After those 2 days off last week where my right hip was bugging me a little I've come back better than ever.  I've hit my first 100 mile running week ever.  I've backpacked 140-190 miles/week plenty of times but never in a running setting so this was new territory.  What was surprising to me was that the mileage was not all that difficult to do; meaning I wasn't fatigued at the end of the week or anything, but the finding the time to run that much is substantial.  While trying to juggle full-time school and work it's sometimes difficult to find 2-3 hours/day to invest (weekend 4-5hrs/day) plus weight training.  So it's a given that two runs per day is going to be needed to take advantage of the small time increments in the early mornings and evenings.  Today is a recovery day and I have to catch up on school work and will soon have to make decisions on the major backpacking trip of summer '12.  We have narrowed it down …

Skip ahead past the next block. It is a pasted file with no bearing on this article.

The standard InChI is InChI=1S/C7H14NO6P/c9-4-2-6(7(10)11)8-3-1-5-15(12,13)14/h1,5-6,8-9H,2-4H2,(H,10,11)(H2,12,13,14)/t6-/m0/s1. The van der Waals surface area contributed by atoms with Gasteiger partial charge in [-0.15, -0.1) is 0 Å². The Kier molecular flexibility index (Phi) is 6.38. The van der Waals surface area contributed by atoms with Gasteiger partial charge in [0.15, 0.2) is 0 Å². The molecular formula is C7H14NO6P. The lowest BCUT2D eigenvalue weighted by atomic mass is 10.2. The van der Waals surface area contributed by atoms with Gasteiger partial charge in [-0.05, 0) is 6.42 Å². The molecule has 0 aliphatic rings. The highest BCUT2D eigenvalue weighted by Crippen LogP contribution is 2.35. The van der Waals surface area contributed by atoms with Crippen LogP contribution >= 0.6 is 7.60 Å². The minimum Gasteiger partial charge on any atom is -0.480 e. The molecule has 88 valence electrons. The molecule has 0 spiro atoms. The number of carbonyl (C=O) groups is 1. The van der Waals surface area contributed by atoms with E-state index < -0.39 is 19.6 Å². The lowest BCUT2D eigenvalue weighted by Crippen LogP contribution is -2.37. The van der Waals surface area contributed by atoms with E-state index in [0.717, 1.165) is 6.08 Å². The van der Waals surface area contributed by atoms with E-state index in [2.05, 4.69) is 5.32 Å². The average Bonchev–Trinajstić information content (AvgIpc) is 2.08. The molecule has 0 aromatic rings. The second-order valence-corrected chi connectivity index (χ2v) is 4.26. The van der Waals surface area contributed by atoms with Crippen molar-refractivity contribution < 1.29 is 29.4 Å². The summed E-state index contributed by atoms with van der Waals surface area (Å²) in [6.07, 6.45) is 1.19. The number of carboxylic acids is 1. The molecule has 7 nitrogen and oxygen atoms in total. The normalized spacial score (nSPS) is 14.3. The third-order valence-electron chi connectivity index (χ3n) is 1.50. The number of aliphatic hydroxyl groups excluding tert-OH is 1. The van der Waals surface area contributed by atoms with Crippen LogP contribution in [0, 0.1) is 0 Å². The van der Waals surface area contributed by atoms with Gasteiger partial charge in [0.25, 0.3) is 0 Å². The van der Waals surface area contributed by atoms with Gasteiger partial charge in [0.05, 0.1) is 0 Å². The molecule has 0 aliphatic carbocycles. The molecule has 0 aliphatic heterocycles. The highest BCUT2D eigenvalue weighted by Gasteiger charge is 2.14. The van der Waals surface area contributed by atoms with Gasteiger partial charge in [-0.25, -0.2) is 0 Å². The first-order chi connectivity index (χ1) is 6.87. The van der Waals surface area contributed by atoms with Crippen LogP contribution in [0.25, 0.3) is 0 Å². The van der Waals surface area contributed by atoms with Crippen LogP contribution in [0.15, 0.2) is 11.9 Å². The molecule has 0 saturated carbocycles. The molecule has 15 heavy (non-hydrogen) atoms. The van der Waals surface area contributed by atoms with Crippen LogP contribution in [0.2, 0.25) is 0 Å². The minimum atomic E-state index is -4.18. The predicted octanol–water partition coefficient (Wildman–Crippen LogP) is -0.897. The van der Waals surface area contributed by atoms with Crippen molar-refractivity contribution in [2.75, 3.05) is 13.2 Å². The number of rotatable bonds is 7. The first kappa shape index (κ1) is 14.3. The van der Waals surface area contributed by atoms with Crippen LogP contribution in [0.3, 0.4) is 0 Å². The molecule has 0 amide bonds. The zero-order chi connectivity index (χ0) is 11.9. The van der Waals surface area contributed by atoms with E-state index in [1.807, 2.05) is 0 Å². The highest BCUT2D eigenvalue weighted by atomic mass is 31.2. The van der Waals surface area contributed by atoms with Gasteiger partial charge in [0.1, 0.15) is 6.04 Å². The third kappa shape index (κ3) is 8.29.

Thoughts and Great Weather

Why I'm sitting indoors on this sunny Sunday afternoon is due to the fact that my right hip has been bugging me all week.  I'm not sure exactly what it is but I think it's inflammation of a fluid-filled sack, called a bursa, just outside my hip.  For the past couple of weeks I haven't been stretching after my workouts like a should (and preach) and I've paid the price. I thought I was out of this cycle of injury but I should have been cautious and doing all my preventative interventions.  Fortunately, I don't think it's that bad as I can still run (unlike my ITB injuries) with it but I don't want to make it any worse.  So I'll just have to feel awful while a glorious day passes.  Why don't you just go cross-train or something?  Simply, I like being on the trails (and off). That's what my passion is and I might act like a spoiled baby but I'm not going to cross train. I use the bike for commuting and swimming is to useful if a shark is af…

Bulldog 50km: Race Report